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Nov 29, 2021, 02:28 AM
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DIY Microphone Improvements


I came across a YT video on how to build a good quality microphone for low cost. He does a nice job on the mic and the circuit I figured could be updated for better performance .

Building a quality USB-C microphone (23 min 34 sec)


I thought of a few improvements:
Low noise is one of the keys to a good mic as you know. Many different paths for noise to enter and different ways to minimize the noise and some other improvements.

Filtering:
1. DCDC converter:
I don't see the need for the big RC filter (100Ω + 2200uF) with huge size electrolytic caps. The dcdc converter only has 33mA max output and the circuit current draw is very little. More importantly is low voltage ripple (from getting into the signal through the supply rails). The dcdc converter is running at 90KHz, that is the target freq needed to reduce ripple voltage. As a minimum a LC filter of 220uH and 1uF would be recommended. In effort to reduce voltage ripple even more, adding a second LC (making a PI filter) is one option. This should do much better for filtering noise from the switching boost converter and USB supply. For the input dcdc rail, low esr (X7R or X5R) 0.1uF and 22uF ceramic caps should be added.

2. IC Amp filtering:
I would add caps placed as close as possible to the IC power pins. A low esr (X7R or X5R) 0.1uF + 1uF ceramic caps on each rail (pin #4 and #7).

3. Max capacitance: The dcdc converter datasheet shows "the maximum recommended output capacitance is 10μF", having a 2200uF with 100Ω might be alright, but I think the LC and/or PI filter, plus the rail caps close to the amp IC is a better solution.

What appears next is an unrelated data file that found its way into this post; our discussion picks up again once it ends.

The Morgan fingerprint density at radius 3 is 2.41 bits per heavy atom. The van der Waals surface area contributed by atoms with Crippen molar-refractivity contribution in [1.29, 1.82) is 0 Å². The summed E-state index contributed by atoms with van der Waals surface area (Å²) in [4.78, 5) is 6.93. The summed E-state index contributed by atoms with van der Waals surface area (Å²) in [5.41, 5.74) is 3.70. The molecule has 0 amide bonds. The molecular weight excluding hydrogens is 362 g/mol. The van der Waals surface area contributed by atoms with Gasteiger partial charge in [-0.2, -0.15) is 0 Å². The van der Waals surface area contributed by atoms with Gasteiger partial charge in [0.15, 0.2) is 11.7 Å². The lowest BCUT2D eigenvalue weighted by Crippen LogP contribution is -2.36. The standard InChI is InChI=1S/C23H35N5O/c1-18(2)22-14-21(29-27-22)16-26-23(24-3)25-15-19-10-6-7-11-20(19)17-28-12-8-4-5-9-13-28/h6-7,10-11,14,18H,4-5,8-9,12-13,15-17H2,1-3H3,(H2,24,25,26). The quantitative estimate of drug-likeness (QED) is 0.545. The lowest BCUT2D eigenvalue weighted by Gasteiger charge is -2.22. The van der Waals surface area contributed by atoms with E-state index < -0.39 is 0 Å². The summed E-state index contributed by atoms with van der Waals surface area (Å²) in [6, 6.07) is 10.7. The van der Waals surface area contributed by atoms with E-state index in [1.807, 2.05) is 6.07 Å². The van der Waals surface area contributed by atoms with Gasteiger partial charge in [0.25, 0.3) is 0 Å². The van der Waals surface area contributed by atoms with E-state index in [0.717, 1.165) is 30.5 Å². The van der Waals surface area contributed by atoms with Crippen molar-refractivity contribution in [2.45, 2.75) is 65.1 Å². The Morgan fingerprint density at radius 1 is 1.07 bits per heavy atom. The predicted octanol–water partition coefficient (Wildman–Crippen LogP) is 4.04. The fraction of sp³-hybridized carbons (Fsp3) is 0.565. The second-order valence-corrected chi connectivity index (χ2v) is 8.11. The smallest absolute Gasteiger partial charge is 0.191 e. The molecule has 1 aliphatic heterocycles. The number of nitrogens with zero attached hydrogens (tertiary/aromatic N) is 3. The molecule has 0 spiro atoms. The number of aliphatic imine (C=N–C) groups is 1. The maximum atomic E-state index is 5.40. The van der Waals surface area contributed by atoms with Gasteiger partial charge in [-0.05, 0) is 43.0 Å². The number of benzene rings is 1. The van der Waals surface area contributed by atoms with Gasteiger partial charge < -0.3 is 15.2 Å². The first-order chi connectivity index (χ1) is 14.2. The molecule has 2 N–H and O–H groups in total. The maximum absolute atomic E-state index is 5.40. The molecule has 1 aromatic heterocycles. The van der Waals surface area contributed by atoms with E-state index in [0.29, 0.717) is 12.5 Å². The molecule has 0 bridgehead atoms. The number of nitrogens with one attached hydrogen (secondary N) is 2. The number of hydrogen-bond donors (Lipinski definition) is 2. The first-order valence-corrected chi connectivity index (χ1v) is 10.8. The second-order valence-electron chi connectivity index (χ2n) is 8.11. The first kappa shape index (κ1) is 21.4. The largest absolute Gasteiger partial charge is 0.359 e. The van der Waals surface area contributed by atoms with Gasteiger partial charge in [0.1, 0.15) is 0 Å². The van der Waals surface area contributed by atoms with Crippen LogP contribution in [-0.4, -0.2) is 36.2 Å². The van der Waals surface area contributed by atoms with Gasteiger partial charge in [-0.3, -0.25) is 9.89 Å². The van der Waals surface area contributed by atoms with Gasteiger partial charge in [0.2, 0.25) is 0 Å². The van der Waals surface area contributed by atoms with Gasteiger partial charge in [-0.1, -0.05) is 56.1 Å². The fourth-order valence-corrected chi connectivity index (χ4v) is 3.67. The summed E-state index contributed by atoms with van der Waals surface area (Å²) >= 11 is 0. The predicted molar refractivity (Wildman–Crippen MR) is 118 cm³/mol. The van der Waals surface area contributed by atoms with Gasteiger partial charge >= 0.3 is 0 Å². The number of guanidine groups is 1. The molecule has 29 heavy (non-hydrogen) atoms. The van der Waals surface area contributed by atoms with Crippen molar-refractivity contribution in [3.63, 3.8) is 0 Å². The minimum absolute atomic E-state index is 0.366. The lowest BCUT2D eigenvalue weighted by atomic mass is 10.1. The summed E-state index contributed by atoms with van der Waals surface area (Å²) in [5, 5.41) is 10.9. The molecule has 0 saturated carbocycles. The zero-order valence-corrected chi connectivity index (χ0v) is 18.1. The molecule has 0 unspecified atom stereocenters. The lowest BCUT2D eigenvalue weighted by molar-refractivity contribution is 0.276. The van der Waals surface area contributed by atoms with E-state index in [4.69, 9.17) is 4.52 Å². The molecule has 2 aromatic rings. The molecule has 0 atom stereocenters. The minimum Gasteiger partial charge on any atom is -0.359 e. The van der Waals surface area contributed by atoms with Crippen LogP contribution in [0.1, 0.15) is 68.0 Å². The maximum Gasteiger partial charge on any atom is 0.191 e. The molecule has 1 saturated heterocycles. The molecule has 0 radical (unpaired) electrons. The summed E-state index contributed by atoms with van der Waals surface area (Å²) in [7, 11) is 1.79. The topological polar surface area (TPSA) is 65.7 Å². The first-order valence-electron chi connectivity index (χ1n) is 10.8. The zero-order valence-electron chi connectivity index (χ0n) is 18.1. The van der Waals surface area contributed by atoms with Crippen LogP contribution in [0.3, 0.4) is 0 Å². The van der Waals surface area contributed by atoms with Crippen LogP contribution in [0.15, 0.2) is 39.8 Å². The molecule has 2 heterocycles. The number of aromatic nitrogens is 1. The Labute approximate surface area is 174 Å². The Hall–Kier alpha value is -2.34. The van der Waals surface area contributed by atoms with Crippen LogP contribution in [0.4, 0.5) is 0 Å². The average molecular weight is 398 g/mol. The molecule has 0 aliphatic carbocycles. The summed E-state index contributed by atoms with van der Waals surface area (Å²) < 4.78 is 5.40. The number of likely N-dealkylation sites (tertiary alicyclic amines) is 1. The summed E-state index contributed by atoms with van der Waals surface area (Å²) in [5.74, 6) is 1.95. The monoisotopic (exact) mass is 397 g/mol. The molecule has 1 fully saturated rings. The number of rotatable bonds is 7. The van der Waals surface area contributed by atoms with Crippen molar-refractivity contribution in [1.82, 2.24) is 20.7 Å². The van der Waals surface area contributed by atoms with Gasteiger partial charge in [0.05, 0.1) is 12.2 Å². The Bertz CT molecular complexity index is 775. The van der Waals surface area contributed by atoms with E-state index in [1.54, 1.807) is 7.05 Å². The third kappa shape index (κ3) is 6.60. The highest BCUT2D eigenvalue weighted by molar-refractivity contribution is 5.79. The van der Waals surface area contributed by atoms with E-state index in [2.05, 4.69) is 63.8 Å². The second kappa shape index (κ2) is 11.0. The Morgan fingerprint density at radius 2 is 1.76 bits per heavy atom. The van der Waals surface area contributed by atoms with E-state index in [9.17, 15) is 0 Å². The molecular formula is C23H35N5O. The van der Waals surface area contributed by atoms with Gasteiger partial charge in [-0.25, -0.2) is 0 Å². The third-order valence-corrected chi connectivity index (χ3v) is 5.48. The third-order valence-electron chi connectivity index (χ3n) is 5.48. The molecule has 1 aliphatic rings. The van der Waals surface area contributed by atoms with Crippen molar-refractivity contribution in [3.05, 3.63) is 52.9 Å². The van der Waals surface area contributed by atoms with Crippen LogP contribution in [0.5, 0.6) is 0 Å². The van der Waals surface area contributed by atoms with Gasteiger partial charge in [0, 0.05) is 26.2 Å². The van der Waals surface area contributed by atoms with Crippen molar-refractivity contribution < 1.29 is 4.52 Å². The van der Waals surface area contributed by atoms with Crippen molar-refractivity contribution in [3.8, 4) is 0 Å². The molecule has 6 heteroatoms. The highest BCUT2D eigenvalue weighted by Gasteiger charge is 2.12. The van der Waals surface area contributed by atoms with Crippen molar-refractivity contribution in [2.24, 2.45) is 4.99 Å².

Signal path improvements: Keeping all input analog signals short can help reduce noise.

1. The number one most sensitive signal is output of the mic, so keeping this signal as short as possible so placing the transistor as close as possible helps like in the video and away from the power supply.

2. The second most sensitive signal is outputs of the transistor, in the video, these wires are quite long and sort of shielded a portion of the distance in the video. I really like the idea of very short wires from the transistor to the amp (THAT1512), this can help with lowering the noise from long wires.

DCDC preload / LED's: The dcdc needs preload resistors that help regulate the dcdc output voltage. A single 4.5K resistor will work on each rail. As a preload option, you can add two LED's (one for each voltage rail) if desired. Preload current should be a minimum 10% of the output max current (33mA). so a minimum of 3.3mA is desired for preload.

If using the leds as a preload, R5 and R6 with 3.2K should give minimum 3.3mA with any color LED.

Resistors: I would personally use 1% on all resistors keep the circuit balanced.

Volume improvement: (only if you dont like the stepped volume in version #1)

1. A nice quality Alps or Bourns pot. For more info see THAT Design Application Note 138 for GAIN control - (THAT dn138) has additional info.

PCB improvements: These can help keep noise low.

1. Ground plane: A dual layer pcb with mostly all ground on the bottom (and using a SMD AMP ic) with stitched (many vias) to the top ground are common in high preformance low noise pcb's.

2. Short signal paths and routed away from power voltage rails can help.

3. Terminate components close to amp IC. (all input and output components placed close to the amp)

4. Distance the dcdc converter away from all signals and the AMP (as much as possible). The dcdc has
toroidal magnetics so it may not be an issue, but it is just good practice. Another option is mount the
dcdc on the bottom of the board and use the ground plane as a shield.

5. Direct mount Mic to PCB: Another option is design the pcb to allow the mic tabs to be soldered directly to the pcb and having zero cable (and then having Q1 mounted on the pcb).

Mechanical: I like the look of the mechanical design in the video, but with my long mechanical racing education/experience/tuning, the long tight O-ring suspension I believe is not optimal. It's too stiff is my guess. Normal high end mic's use many soft O-ring suspension for more compliance to external disturbances and a heavy weight mic assembly to help stability. So more mic mass helps this issue and placing both amp pcb and usb pcb in the same enclosure helps two birds with one stone (less noise and more mass, exactly like the brass does in the video design).